The despotism of custom is everywhere the standing hindrance to human advancement. — John Stuart Mill

1967_wolfenden-reportmill

The publication of the Wolfenden Report in 1957 was a landmark in the movement that led to the destigmatization of homosexuality across the Western world in that it brought about the decriminalization of homosexuality in England and Wales in 1967. This was accomplished with the repeal of the Criminal Law Amendment Act 1885 (48 & 49 Vict. c.69). Section 11 of the Act, in particular the clause known as the Labouchere Amendment, applied to male homosexuality. In short, the clause provided for a term of imprisonment “not exceeding two years”, with or without hard labour, for any man found guilty of “gross indecency” with another male, whether “in public or in private”. In 1953 the Home Secretary, David Maxwell Fyffe, referred to male homosexuality as a “plague over England,” and vowed to wipe it out. In 1954, the Departmental Committee on Homosexual Offences and Prostitution was convened with John Wolfenden appointed chairman. Continue reading

I have always believed that I should have had no difficulty in causing my rights to be respected. — Eli Whitney

Screen-shot-2012-12-13-at-11_21_32-PMmqdefault

Equality between the sexes, particularly the equality and participation of women is something we value in Canadian society. This is enshrined in Canadian law in the Canadian Charter of Rights and Freedoms in Section 15 Equality Rights, which expressly prohibits discrimination based on sex and allows for the legislation of affirmative action laws designed for the “amelioration of conditions of disadvantaged individuals or groups including those that are disadvantaged because of race, national or ethnic origin, colour, religion, sex, age or mental or physical disability.” (Canadian Charter of Rights and Freedoms). Moreover, since 1971 among the departments of the government of Canada, you will find that of the Status of Women Canada. The mandate of Status of Women Canada is to promote “equality for women and their full participation in the economic, social and democratic life of Canada.” (Status of Women Canada) Yes, the status of women is taken very seriously in Canadian society, but what of the status of men? Continue reading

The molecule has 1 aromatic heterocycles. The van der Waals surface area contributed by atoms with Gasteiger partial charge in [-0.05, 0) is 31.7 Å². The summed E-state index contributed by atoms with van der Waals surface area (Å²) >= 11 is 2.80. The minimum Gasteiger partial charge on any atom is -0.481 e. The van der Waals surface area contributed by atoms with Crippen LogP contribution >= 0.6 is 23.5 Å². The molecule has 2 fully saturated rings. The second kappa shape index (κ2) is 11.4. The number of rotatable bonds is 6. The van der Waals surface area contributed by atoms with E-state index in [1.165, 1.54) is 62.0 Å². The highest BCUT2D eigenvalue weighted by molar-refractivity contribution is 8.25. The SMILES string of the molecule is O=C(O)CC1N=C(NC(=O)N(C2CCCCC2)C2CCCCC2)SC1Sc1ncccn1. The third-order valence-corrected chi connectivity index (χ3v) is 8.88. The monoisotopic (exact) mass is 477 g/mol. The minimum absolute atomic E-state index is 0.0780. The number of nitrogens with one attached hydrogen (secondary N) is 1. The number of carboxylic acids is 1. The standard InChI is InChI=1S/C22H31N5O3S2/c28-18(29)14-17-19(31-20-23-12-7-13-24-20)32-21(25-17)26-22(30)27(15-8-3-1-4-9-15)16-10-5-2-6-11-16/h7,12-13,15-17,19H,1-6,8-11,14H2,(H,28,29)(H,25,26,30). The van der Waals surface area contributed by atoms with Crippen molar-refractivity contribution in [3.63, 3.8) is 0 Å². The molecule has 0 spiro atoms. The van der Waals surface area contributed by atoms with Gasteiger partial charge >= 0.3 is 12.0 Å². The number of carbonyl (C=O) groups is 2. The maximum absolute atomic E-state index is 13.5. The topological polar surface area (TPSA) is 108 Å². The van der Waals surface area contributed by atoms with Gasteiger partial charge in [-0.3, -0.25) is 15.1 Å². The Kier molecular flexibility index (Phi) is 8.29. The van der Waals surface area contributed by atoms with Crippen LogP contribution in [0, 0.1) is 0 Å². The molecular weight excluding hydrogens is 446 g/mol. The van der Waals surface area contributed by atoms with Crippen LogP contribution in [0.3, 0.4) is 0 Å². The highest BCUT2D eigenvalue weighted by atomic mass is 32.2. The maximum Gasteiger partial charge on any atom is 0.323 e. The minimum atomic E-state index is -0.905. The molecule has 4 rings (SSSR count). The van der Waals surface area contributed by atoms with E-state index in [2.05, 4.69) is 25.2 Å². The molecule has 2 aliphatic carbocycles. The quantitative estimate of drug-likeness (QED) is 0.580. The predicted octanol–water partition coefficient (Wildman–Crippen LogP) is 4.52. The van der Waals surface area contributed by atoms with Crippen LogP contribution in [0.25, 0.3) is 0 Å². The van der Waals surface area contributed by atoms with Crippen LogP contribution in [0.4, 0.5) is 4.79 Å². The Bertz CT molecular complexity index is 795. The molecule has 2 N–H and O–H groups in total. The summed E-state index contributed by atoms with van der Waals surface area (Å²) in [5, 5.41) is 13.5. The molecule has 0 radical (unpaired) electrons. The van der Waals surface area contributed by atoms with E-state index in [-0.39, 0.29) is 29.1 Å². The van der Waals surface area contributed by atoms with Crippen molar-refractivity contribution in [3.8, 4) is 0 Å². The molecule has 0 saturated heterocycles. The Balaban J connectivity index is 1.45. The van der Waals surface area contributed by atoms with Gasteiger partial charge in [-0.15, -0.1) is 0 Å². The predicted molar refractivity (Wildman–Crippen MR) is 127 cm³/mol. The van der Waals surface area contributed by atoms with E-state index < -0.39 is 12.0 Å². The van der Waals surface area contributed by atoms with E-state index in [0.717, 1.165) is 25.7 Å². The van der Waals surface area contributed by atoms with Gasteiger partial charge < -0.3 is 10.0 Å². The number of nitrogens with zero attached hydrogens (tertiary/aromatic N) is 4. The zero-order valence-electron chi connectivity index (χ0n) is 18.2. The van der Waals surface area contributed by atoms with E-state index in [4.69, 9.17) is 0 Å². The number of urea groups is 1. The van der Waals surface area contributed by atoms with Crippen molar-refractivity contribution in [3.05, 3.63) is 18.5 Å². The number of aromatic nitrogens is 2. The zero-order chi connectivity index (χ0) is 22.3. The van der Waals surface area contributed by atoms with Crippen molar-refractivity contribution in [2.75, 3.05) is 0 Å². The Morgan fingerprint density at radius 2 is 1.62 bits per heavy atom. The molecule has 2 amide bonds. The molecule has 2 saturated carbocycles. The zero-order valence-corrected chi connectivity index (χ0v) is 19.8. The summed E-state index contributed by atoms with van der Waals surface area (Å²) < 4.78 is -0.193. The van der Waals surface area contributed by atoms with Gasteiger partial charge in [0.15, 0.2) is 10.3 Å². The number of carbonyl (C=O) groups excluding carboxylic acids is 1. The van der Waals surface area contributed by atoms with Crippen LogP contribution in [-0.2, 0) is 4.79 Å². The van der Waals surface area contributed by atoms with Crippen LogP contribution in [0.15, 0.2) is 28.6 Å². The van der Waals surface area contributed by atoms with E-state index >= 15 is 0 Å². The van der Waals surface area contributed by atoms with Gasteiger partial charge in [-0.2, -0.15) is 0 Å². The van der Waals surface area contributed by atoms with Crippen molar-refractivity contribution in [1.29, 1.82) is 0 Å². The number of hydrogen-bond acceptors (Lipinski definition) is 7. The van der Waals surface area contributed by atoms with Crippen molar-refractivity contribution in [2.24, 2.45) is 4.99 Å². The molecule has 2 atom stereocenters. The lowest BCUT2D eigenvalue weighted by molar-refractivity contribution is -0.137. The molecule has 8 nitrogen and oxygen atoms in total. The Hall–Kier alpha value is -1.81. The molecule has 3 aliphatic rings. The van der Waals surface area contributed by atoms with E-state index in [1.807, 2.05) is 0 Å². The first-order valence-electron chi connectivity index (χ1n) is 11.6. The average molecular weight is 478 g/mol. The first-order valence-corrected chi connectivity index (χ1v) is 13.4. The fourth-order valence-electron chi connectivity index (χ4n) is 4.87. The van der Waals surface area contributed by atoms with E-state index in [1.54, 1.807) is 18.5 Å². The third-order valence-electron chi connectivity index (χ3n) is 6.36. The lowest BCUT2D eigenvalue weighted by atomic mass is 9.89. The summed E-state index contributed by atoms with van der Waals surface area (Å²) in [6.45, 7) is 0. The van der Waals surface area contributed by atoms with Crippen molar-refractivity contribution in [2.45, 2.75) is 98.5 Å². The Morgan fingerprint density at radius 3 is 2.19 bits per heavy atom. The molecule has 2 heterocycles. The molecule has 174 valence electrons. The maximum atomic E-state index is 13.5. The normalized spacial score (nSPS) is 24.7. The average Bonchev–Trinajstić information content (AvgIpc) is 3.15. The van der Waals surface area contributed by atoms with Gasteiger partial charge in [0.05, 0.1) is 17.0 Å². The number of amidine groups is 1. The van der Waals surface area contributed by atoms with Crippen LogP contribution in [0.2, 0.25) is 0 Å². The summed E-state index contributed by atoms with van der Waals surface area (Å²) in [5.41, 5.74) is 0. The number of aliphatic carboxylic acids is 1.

As long as teachers give tests, there will always be prayer in schools. — Unknown

9jMzRN92011-08-02_prayer-in-school

The issue of the practice of religion and religious education in Ontario schools has been a contentious issue throughout their history. The first Board of Education was established in Upper Canada (what became the Province of Ontario) in 1823. In 1824 the Board of Education was allotted funds to provide  for the “moral and religious instruction of the more indigent and remote settlements.” (The school system of Ontario) While Christianity was the dominant religion in Ontario in the 19th century there were sectarian divisions, notably those between Protestant and Roman Catholic, but there was also division between the various Protestant denominations, Anglican, Methodist, Presbyterian, for example. These divisions created strife and hard feelings regarding the provision of moral and religious instruction in Ontario schools. By the 1840s Egerton Ryerson (1803-1882), a Methodist clergyman and champion of public education, proposed “common schools” to educate children of all faiths. This was really quite forward thinking of Ryerson, but the divisions in Christendom at the time were so pronounced this was not possible. Continue reading

In reaching a historic agreement on prohibition of weapons, we made a mighty contribution to delivering a safer and more secure Australian society. — John Howard

Quotation-John-Howard-hate-Meetville-Quotes-55329leyonhjelm%20mid

Continue reading